What I dislike is the occasional overload of work—you really have to watch your inbox. I have to constantly remind myself to keep a balance. I also get a bit frustrated by the lack of computer savvy that students may have. I was surprised by this.
It can get tricky. Doing exams online, for example, require some rules that take into account the real possibility of cheating. (Especially when Google is at your fingertips.)
Email me if you want to talk some more, that is, unless I’ve missed the mark here and gone off topic.
Thank you, Brandon. You raise some issues that are common to many distance education programs.
I suppose I technically am a distance student at the moment, but it’s a different experience from taking classes. I just read through Brandon’s comment and I wanted to point out that ‘distance’ can mean different things especially with the use of modern technology. At HTC, for instance, although students are very spread out across the highlands and islands, they do attempt recreate the classroom experience by offering live video-conferencing facilities across all their sites. So although students are not physically sitting next to each other, they are all listening to the lecturer at the same time and interacting with him and each other directly. As I say, I haven’t done much of this – just a couple of more informal discussions with two or three students working on the Song – but it does seem to work pretty well, so long as the tech stuff doesn’t fail. And it’s closer to the standard classroom learning environment than it is to the online methods Brandon’s talking about, I think. There is still the problem of isolation outside the classroom – discussions about assignments and so on can only take place via email/forums etc.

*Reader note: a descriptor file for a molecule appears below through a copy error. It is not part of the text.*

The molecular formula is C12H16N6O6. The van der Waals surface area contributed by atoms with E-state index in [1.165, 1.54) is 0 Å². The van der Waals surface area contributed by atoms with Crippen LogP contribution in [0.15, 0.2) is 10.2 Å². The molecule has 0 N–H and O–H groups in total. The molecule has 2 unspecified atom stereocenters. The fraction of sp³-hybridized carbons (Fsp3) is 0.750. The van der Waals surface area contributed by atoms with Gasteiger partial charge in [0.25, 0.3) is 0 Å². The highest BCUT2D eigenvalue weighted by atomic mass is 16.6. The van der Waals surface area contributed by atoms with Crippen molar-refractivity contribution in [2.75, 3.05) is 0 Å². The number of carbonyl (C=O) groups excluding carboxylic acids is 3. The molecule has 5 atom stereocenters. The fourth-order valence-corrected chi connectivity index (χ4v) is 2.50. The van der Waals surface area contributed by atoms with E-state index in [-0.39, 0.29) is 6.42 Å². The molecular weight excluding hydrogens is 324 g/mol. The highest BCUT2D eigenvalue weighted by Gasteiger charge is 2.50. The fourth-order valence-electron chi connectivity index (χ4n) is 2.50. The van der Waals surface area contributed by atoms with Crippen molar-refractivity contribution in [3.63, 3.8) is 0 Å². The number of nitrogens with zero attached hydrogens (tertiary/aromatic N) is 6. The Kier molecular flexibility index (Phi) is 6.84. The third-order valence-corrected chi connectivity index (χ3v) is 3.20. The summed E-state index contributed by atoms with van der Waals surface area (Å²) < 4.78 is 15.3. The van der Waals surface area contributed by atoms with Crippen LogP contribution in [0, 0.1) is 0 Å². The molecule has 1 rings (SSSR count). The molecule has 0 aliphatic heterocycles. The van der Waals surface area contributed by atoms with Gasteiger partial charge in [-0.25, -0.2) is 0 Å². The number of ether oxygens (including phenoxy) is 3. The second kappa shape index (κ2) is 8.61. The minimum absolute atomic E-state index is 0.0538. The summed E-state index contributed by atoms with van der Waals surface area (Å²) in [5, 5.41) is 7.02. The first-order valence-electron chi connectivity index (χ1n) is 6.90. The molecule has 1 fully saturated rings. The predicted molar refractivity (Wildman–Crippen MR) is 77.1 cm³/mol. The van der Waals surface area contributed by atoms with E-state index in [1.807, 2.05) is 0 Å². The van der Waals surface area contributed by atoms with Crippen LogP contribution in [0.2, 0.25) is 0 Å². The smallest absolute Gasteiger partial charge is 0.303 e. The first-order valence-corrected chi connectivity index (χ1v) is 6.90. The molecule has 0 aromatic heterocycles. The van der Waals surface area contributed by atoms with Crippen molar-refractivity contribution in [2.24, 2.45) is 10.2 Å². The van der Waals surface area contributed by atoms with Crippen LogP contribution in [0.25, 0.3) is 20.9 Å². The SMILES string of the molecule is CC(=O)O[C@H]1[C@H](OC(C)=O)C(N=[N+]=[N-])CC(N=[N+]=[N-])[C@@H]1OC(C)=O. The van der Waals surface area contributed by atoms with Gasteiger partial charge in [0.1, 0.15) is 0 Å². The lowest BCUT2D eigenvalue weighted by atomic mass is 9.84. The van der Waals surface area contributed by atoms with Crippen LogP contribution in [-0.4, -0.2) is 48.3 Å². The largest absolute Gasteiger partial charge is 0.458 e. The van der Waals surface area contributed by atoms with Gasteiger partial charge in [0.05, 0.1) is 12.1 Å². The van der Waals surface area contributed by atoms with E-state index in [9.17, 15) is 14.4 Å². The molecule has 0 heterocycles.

Yes, there was TONS more work in the online course versus any other in-room class I’ve ever taken. What I don’t like about that though is that it seems that there is some preference given to those who attend in real body, as if they don’t have to put as much effort in because they have the free time to attend the lecture in person. For example, I took my class online because I had no time to attend the time slots for the class I needed due to a full-time work schedule and family (new born kids, and wife time… etc), but even though I’d “make” time to do the homework and watch/read whatever I was expected to learn about it felt as if I was a second class citizen compared to any other course I’ve taken.